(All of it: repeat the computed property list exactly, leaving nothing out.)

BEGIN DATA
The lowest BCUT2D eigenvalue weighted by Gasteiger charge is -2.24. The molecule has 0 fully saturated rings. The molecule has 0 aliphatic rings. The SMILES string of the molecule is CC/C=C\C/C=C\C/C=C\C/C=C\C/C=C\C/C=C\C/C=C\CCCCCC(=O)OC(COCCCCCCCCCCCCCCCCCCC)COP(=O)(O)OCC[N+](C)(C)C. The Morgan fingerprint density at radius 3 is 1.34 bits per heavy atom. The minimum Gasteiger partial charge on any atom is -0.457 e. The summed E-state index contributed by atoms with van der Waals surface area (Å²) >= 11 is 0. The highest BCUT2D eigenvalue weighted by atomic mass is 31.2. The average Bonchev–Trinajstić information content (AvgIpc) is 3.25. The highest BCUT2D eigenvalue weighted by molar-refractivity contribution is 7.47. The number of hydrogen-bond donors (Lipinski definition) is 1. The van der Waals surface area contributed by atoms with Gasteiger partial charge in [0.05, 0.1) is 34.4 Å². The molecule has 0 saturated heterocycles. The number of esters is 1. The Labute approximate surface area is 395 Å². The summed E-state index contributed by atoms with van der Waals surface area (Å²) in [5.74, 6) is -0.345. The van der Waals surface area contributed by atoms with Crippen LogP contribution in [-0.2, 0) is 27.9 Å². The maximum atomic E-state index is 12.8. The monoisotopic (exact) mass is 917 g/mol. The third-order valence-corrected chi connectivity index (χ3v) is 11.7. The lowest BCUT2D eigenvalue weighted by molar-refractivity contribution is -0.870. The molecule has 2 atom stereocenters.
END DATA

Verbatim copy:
The lowest BCUT2D eigenvalue weighted by Gasteiger charge is -2.24. The molecule has 0 fully saturated rings. The molecule has 0 aliphatic rings. The SMILES string of the molecule is CC/C=C\C/C=C\C/C=C\C/C=C\C/C=C\C/C=C\C/C=C\CCCCCC(=O)OC(COCCCCCCCCCCCCCCCCCCC)COP(=O)(O)OCC[N+](C)(C)C. The Morgan fingerprint density at radius 3 is 1.34 bits per heavy atom. The minimum Gasteiger partial charge on any atom is -0.457 e. The summed E-state index contributed by atoms with van der Waals surface area (Å²) >= 11 is 0. The highest BCUT2D eigenvalue weighted by atomic mass is 31.2. The average Bonchev–Trinajstić information content (AvgIpc) is 3.25. The highest BCUT2D eigenvalue weighted by molar-refractivity contribution is 7.47. The number of hydrogen-bond donors (Lipinski definition) is 1. The van der Waals surface area contributed by atoms with Gasteiger partial charge in [0.05, 0.1) is 34.4 Å². The molecule has 0 saturated heterocycles. The number of esters is 1. The Labute approximate surface area is 395 Å². The summed E-state index contributed by atoms with van der Waals surface area (Å²) in [5.74, 6) is -0.345. The van der Waals surface area contributed by atoms with Crippen LogP contribution in [-0.2, 0) is 27.9 Å². The maximum atomic E-state index is 12.8. The monoisotopic (exact) mass is 917 g/mol. The third-order valence-corrected chi connectivity index (χ3v) is 11.7. The lowest BCUT2D eigenvalue weighted by molar-refractivity contribution is -0.870. The molecule has 2 atom stereocenters.